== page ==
Terminating Crown Molding

I am going to put up crown molding in the LR. I am going to terminate it, and have it "disappear" into the wall right before the hallway. I.e. If you assume an "L", the CM is going to be on the left of the long vertical part, and the hallway is the short horizontal part. I plan to terminate it about 3 or 4 inches short of the end of the wall. On the other end, the foyer, I plan to do the same thing.
My wife insists that I bring it right flush to the end of the wall. I don't think this will look as finished, and am concerned that it won't look good if I am 1/16" off.
Do y'all agree that terminating it short of the end of the wall is the "preferred" look?
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Hi Buck,
Absolutely put a "return" on it - it will look much more professional.
I'd set it back an inch from the end of the wall.
Have done this many times & it looks great.
Lou

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When you say bring it flush to the end of the wall, do you mean ending it & not putting a return on it so the open end is visisble? Obviously, you don't want to do that. I would put the return on the end (box it off) and give yourself some wiggle room. After all, even if you bring the top edge flush with the end of the wall, the bottom end will still have some of that wall exposed, so why get overly fussy. Don't make things difficult for yourself.
my 1/50th of a buck.
Joe

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On Mon, 13 Dec 2004 08:48:18 -0500, "Buck Turgidson"

stop short of the corner, and miter it so it dies into the wall at 90 degrees. how much short of the corner you go will depend on how the rest of your trim is laid out. I'd do the first mock up at about 1-1/2" to 2"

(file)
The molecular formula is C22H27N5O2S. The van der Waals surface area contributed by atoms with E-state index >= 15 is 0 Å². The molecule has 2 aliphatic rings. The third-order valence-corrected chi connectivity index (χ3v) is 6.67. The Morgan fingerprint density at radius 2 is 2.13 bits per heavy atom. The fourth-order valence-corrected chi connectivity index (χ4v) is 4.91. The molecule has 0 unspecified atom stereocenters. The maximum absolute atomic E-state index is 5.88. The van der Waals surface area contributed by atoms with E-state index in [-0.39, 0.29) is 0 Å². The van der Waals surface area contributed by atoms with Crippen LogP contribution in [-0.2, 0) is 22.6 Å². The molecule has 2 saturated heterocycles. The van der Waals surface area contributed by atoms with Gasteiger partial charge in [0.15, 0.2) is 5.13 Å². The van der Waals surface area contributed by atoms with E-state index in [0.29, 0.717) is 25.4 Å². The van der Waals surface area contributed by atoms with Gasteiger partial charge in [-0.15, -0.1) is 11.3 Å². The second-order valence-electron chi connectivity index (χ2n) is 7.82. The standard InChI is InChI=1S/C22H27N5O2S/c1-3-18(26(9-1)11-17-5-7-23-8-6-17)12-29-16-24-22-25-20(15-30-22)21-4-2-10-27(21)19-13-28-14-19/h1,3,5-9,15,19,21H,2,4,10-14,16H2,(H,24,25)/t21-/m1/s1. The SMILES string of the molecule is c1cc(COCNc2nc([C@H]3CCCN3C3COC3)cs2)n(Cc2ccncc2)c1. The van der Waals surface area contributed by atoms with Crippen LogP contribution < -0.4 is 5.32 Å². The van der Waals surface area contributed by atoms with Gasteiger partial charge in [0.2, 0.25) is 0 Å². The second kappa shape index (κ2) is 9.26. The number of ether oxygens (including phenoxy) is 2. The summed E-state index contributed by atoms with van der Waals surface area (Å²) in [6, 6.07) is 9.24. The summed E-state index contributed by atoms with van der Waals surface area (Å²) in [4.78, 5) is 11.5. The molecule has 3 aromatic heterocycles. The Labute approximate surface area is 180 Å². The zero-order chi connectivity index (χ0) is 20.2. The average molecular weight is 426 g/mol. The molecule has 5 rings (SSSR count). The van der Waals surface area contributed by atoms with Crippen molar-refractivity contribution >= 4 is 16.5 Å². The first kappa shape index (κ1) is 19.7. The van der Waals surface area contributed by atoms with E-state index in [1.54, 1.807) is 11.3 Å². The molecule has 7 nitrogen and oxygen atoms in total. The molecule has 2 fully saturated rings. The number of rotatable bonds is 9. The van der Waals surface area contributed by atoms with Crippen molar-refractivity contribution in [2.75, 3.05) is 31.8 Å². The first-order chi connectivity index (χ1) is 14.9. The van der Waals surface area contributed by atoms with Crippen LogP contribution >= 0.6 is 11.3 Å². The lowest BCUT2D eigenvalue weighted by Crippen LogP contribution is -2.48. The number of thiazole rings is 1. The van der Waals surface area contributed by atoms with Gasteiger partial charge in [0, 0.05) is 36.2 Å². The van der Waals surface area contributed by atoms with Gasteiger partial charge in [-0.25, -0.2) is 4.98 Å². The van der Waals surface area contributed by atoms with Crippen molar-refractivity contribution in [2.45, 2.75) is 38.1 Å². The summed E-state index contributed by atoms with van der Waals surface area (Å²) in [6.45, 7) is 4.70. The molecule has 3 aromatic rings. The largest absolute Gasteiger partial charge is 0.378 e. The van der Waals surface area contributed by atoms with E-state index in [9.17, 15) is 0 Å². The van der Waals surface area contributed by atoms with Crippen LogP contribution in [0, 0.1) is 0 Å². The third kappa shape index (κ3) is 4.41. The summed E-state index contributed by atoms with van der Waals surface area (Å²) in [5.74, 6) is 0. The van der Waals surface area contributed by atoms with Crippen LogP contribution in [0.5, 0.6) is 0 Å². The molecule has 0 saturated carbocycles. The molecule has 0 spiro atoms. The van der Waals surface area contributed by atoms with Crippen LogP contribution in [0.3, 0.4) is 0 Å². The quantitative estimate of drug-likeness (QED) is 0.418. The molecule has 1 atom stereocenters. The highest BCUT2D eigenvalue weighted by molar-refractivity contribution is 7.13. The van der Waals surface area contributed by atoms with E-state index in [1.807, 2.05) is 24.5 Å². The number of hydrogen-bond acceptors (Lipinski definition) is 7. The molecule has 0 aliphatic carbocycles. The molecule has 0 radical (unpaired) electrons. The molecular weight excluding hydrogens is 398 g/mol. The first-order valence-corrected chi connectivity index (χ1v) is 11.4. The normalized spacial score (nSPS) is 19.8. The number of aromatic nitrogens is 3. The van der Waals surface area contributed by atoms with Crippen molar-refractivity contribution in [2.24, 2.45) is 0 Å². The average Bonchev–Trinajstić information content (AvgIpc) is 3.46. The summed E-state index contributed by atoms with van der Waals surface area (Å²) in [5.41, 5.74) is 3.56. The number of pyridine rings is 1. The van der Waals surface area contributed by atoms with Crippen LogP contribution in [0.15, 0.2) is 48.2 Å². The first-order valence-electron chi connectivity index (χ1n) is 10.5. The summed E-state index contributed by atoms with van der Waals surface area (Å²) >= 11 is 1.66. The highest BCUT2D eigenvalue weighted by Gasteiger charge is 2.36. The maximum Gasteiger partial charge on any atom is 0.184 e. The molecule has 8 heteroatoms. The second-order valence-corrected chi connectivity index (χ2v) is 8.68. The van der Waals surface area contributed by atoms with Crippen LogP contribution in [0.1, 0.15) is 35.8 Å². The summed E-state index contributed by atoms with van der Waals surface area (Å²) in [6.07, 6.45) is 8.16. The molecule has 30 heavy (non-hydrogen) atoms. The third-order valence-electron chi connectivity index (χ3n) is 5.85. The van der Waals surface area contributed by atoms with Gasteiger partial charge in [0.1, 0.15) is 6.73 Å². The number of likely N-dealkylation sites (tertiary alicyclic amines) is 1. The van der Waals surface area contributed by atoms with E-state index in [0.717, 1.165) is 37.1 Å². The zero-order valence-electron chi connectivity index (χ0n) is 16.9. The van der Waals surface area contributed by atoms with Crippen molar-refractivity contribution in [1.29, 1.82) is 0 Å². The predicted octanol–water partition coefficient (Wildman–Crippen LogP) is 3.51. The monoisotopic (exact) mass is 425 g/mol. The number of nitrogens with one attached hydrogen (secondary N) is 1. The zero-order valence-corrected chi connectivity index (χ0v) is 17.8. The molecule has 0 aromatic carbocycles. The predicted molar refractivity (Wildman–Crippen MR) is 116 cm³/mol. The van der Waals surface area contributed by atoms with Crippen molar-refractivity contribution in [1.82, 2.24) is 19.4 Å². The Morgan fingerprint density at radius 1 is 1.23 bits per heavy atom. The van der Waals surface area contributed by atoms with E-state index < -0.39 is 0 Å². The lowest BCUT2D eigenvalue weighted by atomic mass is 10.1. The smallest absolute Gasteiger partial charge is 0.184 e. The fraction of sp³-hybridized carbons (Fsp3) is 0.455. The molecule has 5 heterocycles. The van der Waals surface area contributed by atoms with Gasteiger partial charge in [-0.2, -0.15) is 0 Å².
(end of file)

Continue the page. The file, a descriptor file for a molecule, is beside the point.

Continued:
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On Mon, 13 Dec 2004 08:48:18 -0500, "Buck Turgidson"

I hate to disagree with everyone here but I'd do as your wife asks and take it as close as possible to the end of the wall. Start at the corner and work you way out so that the return cut is the last. Make your first cut a little long and using a return piece to test it, check your length until it's perfect. It may take an extra cut or two but as the old saying goes, "the customer is always right". The thing to remember is that you will have to live with your "customer".
Mike
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Let me be the third hand.
I might explore turning the corner with the molding and using a mitered return to have it die a foot or so down the other wall.
Sorry to muddy the water <G>
Barry
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On Tue, 14 Dec 2004 01:31:17 GMT, Ba r r y

that one occurred to me after I posted. could look real sharp.
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